You can’t help but want to go to a restaurant called Salted Lime. It just sounds fun—and it is. One of the newest restaurants on the very eclectic Somerville dining scene, this Latin-inspired restaurant is casual and fun and, most importantly, absolutely delicious.
The colorfully decorated eatery has a large bar and dining area, and in warmer months, nicely arranged outdoor seating.
The menu is a collection of modern takes on classic dishes from all over Latin America. The best way to enjoy the menu is to order a few plates to share. Order what you want—and you can always order more. Start, of course, with a drink—and a margarita is the way to go. (When it’s hot out, opt for the frozen version.) Of course, you can also check out the cocktail menu and large assortment of beers.
The dinner menu is broken into sections: Chips and Dips, Small Plates, For the Table, Bowls, Tacos, Hand Helds, Large Plates, and Sides. Take your time deciding – though you can’t go wrong with any choice. And you can’t start a Latin meal without the requisite chips, so order the guacamole ($9) or the salsa of the day ($6). But save room for all the food yet to come.
On a recent Saturday evening, my husband and I started with one of the small plate options of cornbread arepa: Housemade arepa (they’re made of ground maize dough), panela-griddled cheese, charred corn, local honey, spicy poblano crema, and scallions ($10). It was delicious and my favorite of the evening, though it really was hard to choose what we liked best.
The charred corn sauce really made the dish, and I was left wanting more. But our next course was coming out of the kitchen. Next time I plan to also order this small plate: sobrassada and toast—griddled Mallorcan-style sausage, local honey comb, tomato peppercorn compote and French bread ($10)—definitely tempting.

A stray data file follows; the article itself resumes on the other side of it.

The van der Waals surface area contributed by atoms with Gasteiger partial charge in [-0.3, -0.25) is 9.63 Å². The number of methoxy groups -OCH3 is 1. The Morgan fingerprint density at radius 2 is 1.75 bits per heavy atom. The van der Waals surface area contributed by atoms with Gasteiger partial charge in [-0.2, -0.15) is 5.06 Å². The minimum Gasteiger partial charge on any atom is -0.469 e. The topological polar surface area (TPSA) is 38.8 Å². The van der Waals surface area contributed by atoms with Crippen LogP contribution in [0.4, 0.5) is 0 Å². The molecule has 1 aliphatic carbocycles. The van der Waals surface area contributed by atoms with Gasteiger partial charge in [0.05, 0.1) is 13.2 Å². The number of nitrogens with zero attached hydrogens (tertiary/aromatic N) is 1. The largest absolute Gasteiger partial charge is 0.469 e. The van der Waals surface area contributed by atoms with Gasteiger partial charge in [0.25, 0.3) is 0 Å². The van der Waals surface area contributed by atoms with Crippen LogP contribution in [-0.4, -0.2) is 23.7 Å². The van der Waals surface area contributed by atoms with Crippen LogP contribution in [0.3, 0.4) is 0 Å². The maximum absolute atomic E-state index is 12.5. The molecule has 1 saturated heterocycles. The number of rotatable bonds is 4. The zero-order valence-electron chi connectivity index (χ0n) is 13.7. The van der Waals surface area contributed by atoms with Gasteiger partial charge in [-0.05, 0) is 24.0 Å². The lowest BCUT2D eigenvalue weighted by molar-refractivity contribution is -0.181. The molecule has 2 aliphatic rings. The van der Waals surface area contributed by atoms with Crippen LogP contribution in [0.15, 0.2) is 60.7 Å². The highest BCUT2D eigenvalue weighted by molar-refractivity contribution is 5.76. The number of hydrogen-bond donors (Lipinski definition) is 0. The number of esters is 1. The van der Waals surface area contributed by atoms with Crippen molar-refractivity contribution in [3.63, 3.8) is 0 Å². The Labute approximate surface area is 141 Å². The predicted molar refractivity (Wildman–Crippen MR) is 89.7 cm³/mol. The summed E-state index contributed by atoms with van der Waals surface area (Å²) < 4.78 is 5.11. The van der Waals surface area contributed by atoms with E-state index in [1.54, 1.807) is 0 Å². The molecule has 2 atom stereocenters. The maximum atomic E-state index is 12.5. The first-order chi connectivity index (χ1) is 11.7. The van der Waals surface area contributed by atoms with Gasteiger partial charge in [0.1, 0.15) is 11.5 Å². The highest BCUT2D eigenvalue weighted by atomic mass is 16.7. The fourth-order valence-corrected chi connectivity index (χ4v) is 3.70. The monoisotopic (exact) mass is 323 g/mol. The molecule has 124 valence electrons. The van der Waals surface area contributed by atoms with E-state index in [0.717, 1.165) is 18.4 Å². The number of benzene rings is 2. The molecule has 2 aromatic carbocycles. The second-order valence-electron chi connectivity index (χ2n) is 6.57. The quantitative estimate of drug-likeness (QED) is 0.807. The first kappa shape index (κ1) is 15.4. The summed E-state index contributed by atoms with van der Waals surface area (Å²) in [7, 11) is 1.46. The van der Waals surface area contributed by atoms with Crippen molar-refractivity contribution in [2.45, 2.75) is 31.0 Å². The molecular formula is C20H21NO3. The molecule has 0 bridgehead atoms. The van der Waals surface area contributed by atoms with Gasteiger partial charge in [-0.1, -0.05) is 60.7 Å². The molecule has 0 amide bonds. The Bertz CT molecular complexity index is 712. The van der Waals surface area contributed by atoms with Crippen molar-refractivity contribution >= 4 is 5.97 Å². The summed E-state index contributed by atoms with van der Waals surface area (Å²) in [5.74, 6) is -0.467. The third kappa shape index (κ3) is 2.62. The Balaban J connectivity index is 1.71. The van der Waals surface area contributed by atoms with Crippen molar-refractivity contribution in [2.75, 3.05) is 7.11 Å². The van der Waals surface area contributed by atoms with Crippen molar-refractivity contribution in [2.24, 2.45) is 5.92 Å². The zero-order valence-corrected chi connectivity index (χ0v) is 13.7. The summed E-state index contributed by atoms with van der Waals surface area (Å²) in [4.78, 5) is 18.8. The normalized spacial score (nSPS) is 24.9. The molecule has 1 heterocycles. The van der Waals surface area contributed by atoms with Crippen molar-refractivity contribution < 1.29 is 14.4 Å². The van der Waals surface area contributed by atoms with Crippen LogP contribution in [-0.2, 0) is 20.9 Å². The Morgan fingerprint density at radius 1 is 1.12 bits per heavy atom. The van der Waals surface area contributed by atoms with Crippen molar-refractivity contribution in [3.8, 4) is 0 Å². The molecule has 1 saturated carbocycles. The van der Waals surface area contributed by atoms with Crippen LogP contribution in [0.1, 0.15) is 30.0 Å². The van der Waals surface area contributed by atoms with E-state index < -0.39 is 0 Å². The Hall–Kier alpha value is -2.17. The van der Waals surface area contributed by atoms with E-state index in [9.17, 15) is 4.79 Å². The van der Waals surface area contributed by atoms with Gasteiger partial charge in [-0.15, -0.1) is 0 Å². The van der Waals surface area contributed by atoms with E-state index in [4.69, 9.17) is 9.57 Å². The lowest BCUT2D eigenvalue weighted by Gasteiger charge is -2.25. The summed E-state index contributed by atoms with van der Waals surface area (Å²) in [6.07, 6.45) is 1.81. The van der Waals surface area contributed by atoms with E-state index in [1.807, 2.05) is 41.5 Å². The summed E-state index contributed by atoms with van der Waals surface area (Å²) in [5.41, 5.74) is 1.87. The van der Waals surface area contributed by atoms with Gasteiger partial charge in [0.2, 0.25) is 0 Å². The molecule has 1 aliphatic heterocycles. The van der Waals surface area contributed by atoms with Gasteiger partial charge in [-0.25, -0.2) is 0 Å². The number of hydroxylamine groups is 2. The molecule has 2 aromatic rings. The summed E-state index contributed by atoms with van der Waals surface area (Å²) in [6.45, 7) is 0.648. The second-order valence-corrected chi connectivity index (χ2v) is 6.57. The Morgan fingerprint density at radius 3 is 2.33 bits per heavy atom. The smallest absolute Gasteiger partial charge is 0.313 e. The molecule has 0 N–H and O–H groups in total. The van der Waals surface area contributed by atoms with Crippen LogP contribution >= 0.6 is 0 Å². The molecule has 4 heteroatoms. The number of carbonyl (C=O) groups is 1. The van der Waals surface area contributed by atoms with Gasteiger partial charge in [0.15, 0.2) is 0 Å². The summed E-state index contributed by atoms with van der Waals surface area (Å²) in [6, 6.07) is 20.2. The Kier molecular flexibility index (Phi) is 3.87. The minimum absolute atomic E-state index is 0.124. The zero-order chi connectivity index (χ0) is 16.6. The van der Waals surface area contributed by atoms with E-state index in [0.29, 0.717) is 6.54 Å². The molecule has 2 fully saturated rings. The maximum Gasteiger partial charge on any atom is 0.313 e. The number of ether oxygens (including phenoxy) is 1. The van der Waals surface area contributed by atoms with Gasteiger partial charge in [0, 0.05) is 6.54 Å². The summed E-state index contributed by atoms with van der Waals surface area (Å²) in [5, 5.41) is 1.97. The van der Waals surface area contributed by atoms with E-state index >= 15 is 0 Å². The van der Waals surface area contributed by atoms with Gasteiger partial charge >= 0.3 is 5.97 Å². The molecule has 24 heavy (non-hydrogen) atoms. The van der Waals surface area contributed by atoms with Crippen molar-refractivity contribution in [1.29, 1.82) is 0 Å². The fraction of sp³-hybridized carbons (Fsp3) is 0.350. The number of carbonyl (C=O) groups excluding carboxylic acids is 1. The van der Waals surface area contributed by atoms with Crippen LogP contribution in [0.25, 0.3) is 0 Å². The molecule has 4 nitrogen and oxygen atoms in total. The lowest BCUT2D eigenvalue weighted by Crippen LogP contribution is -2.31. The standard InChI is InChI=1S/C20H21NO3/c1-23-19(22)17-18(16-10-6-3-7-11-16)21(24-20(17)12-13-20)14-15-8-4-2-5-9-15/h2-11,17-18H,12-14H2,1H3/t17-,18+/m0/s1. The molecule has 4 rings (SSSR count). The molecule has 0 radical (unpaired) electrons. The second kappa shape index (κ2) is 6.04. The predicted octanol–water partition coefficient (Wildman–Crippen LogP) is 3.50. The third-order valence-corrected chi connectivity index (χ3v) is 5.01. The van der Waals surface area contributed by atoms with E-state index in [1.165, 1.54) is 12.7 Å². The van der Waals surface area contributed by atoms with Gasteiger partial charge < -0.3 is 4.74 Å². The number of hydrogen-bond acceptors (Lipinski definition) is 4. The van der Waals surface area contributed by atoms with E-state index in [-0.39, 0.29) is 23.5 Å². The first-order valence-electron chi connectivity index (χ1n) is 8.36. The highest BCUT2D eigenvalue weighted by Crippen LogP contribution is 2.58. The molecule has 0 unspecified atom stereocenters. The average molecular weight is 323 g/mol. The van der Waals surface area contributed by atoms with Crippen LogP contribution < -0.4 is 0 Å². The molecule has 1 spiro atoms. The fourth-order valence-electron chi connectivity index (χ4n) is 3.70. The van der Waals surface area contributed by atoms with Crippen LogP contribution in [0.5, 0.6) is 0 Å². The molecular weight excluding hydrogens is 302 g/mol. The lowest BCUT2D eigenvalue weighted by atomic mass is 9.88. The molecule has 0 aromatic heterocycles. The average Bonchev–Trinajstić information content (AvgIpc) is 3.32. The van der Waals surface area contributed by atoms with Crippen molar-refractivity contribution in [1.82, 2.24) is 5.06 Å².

For the Table
Everything we ordered was plenty to share for two. Next we ordered Requeson, which is in the For the Table section of the menu—housemade Mexican-style ricotta, local honey, sugar snap peas, ancho dust, thinly-sliced Iberico de Bellota chorizo and toasted bread ($10). It was a wonderful choice and another favorite. The ricotta was creamy and rich and sweet from the honey. You spooned some of it onto the toasted French bread and topped it with the chorizo and grilled sugar snap peas, and it was delicious. Not something I have seen anywhere else, and I would order it again and again.
Among the other choices in that section of the menu, the Lulo Wings with a Colombian citrus sweet and sour glaze, mango coconut aji sauce, crispy shallots, peanuts, cilantro and pickled fresno ($14) were very tempting. We skipped the Bowls section of the menu with the choices of shrimp mango bowl, corn and watermelon; Tulum tomato salad, and quinoa bowl and onto the Taco list we went.
Tacos can get boring and not very filling, but these were different. With a choice of chicken, pork, shrimp or portobello, we chose the pork carnitas on flour tortillas (or you could opt for corn tortillas). The pork carnitas were made up of citrus braised pork, spicy mojo aioli, pico de gallo, cilantro lime, crispy ancho pork skin ($13 for two tacos). They were overflowing with shredded meat and, again, were wonderful.
On to Dinner
We should have been full by now, but we ordered another round of drinks and perused the menu. We didn’t want a handheld sandwich, though the Cuban sounded tempting. We also didn’t feel hungry enough for a large plate to share, though the corn coconut tamale, the Happy Family chaufa, and chipotle chorizo mussels all sounded good.
I was also tempted by the fried sweet plantain side, but we backtracked a little on the menu and ordered Chori Papa: Local Colombian-style sausage, crispy papa criolla (potatoes), salsa rosada, cotija crumble, citrus onions and scallions ($10). This dish was big and filling. And we were full.
Unfortunately, we had no room for dessert. Everything on the dessert menu looks very tempting, especially the churro crullers, a modern take on the Latin classic, served warm with cinnamon sugar, Mexican chocolate pot de crème and dulce de leche ($9). Maybe next time. Because there definitely will be a next time…there also is a lunch menu after all.
Salted Lime Bar & Kitchen
46 East Main Street
Prices are subject to change.